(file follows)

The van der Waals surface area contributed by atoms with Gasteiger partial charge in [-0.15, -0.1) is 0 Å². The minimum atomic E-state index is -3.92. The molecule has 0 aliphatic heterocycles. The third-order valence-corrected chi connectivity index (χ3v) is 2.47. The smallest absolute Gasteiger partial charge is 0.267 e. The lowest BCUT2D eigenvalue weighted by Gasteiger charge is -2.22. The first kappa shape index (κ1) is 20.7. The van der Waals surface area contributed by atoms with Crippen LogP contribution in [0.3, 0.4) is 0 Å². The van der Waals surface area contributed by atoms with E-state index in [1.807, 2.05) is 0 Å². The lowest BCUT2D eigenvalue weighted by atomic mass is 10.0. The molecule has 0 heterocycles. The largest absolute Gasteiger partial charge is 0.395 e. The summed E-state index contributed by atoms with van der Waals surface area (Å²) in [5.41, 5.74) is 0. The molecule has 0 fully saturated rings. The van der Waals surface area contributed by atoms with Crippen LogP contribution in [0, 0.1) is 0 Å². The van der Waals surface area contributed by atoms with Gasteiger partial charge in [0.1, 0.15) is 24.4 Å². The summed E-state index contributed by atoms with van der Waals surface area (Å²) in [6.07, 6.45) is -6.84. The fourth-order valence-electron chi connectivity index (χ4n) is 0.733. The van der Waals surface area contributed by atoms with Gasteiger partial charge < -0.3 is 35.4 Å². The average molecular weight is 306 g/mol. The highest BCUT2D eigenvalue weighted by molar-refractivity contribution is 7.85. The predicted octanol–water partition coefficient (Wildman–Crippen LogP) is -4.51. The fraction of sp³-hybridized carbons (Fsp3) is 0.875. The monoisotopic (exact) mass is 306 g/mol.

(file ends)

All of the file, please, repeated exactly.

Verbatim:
The van der Waals surface area contributed by atoms with Gasteiger partial charge in [-0.15, -0.1) is 0 Å². The minimum atomic E-state index is -3.92. The molecule has 0 aliphatic heterocycles. The third-order valence-corrected chi connectivity index (χ3v) is 2.47. The smallest absolute Gasteiger partial charge is 0.267 e. The lowest BCUT2D eigenvalue weighted by Gasteiger charge is -2.22. The first kappa shape index (κ1) is 20.7. The van der Waals surface area contributed by atoms with Crippen LogP contribution in [0.3, 0.4) is 0 Å². The van der Waals surface area contributed by atoms with E-state index in [1.807, 2.05) is 0 Å². The lowest BCUT2D eigenvalue weighted by atomic mass is 10.0. The molecule has 0 heterocycles. The largest absolute Gasteiger partial charge is 0.395 e. The summed E-state index contributed by atoms with van der Waals surface area (Å²) in [5.41, 5.74) is 0. The molecule has 0 fully saturated rings. The van der Waals surface area contributed by atoms with Crippen LogP contribution in [0, 0.1) is 0 Å². The van der Waals surface area contributed by atoms with Gasteiger partial charge in [0.1, 0.15) is 24.4 Å². The summed E-state index contributed by atoms with van der Waals surface area (Å²) in [6.07, 6.45) is -6.84. The fourth-order valence-electron chi connectivity index (χ4n) is 0.733. The van der Waals surface area contributed by atoms with Gasteiger partial charge < -0.3 is 35.4 Å². The average molecular weight is 306 g/mol. The highest BCUT2D eigenvalue weighted by molar-refractivity contribution is 7.85. The predicted octanol–water partition coefficient (Wildman–Crippen LogP) is -4.51. The fraction of sp³-hybridized carbons (Fsp3) is 0.875. The monoisotopic (exact) mass is 306 g/mol.